The U.S. Pat. No. 3,992,713 to Carmichael et al discloses a single position sensor of Naylor et al in conjunction with a single nozzle. There is no disclosure of matching the trajectories of drops from two or more nozzles. Specifically, this reference does not contemplate testing the drop position at two separate sensors. (For an ink jet device disclosing two sensors with a single nozzle, see U.S. Pat. No. 3,769,630 to Hill et al.) In contrast, the present invention employs the two sensors to calibrate the charging of drops for a given nozzle to compensate for its unique velocity and charge to mass ratio. In addition, all the sensors are accurately aligned to each other thereby enabling spots created by the drops from all the nozzles to be stitched together in a straight line on a target with a density suited for quality image reproduction, e.g. about 200 spots per centimeter.
The foregoing and other features and objects of the invention are apparent from the reading of the specification and in conjunction with the drawings which are:
FIG. 1 is a side elevation view in schematic form of an ink jet printer according to the present invention.
FIG. 2 is an elevation view of a portion of the printer of FIG. 1 illustrating the relation of the drop position sensors, recording plane, deflection electrodes, charging electrodes and ink jet nozzles.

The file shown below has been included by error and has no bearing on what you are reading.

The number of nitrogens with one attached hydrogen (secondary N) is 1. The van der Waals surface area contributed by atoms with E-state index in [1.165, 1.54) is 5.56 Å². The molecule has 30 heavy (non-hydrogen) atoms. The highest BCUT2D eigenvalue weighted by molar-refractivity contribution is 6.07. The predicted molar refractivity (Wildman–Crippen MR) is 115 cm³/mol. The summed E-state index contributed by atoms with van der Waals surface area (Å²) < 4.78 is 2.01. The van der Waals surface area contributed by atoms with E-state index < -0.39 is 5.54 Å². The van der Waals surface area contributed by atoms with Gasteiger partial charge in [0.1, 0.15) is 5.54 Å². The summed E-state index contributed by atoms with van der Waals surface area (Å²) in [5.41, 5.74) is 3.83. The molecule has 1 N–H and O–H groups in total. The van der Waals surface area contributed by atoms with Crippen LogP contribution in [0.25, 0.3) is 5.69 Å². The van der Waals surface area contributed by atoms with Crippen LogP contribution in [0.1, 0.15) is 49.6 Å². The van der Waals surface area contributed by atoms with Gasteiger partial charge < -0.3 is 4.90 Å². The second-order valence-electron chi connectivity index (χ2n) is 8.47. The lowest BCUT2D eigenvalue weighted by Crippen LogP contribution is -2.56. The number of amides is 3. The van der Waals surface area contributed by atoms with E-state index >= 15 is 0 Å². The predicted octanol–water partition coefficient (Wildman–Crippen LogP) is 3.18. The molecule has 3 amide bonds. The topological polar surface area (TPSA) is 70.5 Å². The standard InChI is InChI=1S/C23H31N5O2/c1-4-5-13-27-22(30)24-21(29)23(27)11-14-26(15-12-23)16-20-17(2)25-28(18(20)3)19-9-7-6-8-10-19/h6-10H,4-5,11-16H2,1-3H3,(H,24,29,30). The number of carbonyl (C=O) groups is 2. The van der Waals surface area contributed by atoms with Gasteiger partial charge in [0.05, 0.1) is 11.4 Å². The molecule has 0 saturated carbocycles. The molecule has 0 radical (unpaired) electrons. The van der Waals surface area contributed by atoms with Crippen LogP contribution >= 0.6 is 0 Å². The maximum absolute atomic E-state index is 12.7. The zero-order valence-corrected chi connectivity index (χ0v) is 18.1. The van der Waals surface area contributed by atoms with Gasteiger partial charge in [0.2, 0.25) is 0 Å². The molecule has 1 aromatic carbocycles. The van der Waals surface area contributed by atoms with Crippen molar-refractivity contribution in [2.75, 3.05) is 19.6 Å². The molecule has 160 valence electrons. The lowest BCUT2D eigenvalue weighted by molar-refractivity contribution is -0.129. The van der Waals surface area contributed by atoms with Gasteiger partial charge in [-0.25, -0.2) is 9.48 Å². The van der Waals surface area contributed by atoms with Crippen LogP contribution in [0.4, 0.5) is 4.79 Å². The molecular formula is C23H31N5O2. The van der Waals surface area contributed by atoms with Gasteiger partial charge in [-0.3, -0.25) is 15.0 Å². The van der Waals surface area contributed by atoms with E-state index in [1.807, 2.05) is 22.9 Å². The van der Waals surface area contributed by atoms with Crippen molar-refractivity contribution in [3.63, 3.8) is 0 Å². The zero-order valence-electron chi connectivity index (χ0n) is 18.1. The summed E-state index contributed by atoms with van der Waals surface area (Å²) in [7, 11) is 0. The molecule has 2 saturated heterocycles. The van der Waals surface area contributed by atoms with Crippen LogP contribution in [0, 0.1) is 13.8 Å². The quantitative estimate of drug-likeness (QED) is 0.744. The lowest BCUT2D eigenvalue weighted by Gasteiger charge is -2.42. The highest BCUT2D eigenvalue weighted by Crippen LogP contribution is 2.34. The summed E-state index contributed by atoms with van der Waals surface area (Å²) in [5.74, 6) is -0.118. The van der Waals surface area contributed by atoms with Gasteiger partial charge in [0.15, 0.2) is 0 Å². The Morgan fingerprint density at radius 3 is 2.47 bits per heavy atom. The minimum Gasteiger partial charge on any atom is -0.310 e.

FIG. 3 is an enlarged elevation view of the position sensors in FIGS. 1 and 2.
The pictorial ink jet printer of FIG. 1 includes an ink manifold 1. The manifold has a plurality of nozzles 2 through which ink is emitted under pressure creating a continuous filament 3 of the fluid ink from each nozzle. A piezoelectric device 4 coupled to a wall of the manifold 1 periodically stimulates the fluid with a pressure wave which promotes the formation of drops 5 adjacent a charging electrode 6. The fluid ink is conductive. A voltage applied to the charging electrode at the moment of drop formation results in a drop 5 having a charge proportional to the applied voltage.